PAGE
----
# Discrete returns versus log returns of assets

There have been similar posts here already but nevertheless I find the question worth posting: why do some people claim that log returns of assets are more suitable for statistics than discrete returns.

E.g. in the ESMA CESR guidliens about SSRI log returns are used. I personally think that discrete returns are as good for means of risk management as continuous returns. Furthermore in portfolio context I can calculate the portfolio return by weighting the discrete returns of the assets which does not work with log returns. The time-aggregation of log returns is easier that's true. But people rather think in discrete returns. If my NAV drops from $100$ to $92$ then I have lost $8\%$ and that's it.

Is there any study on this - any good reference? Anything that I can tell my regulator why I stick to discrete returns.

• I'm not sure there needs to be a "study." You seem well aware of the reasoning. Arithmetic returns allow for easier cross-sectional aggregation and log returns allow for easier time-aggregation. The reason people use log returns is that (for equities) they are approximately invariant and are easier to work with in estimating distributions. However, proper procedure is to convert the log returns to arithmetic returns for the purposes of portfolio optimization and risk management. – John Sep 20 '12 at 16:17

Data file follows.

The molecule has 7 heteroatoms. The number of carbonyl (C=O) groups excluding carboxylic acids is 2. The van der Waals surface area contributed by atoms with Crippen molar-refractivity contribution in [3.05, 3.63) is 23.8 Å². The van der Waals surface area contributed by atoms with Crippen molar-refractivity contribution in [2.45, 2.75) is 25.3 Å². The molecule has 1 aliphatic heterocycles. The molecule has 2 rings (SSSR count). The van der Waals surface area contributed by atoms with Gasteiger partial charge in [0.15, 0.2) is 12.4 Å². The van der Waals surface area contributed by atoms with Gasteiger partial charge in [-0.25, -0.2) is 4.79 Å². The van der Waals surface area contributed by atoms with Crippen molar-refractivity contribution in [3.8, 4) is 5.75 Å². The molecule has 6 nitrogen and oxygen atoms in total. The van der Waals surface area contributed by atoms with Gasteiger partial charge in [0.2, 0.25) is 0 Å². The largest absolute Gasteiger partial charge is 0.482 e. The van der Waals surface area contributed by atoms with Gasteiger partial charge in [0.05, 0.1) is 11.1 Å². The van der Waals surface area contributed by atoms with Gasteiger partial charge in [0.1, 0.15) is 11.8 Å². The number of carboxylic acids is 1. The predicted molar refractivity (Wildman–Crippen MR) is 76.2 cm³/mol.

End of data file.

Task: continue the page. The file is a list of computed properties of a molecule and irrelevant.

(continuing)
• @ John What do you mean by 'approximately invariant'? And how/why can you estimate distributions more easily? Can't we fit distributions for both kinds of returns? – Ric Sep 20 '12 at 19:00
• If you take normally distributed log returns and convert them to arithmetic, then they will become log normal. That's what I mean by estimating distributions easier. Also, it is easier to project log returns to the appropriate horizon due to time aggregation. As for invariance, see: symmys.com/node/85 – John Sep 20 '12 at 20:23
• Agree with John here, an almost exact identical post as yours was answered by me in the same fashion : quant.stackexchange.com/questions/3979/… – Matthias Wolf Sep 21 '12 at 6:00
• @John thank you for the comment. I have not realized these issues although dealing with this for years now. If you make it an answer then I will accept it. Thanks again. – Ric Sep 23 '12 at 19:12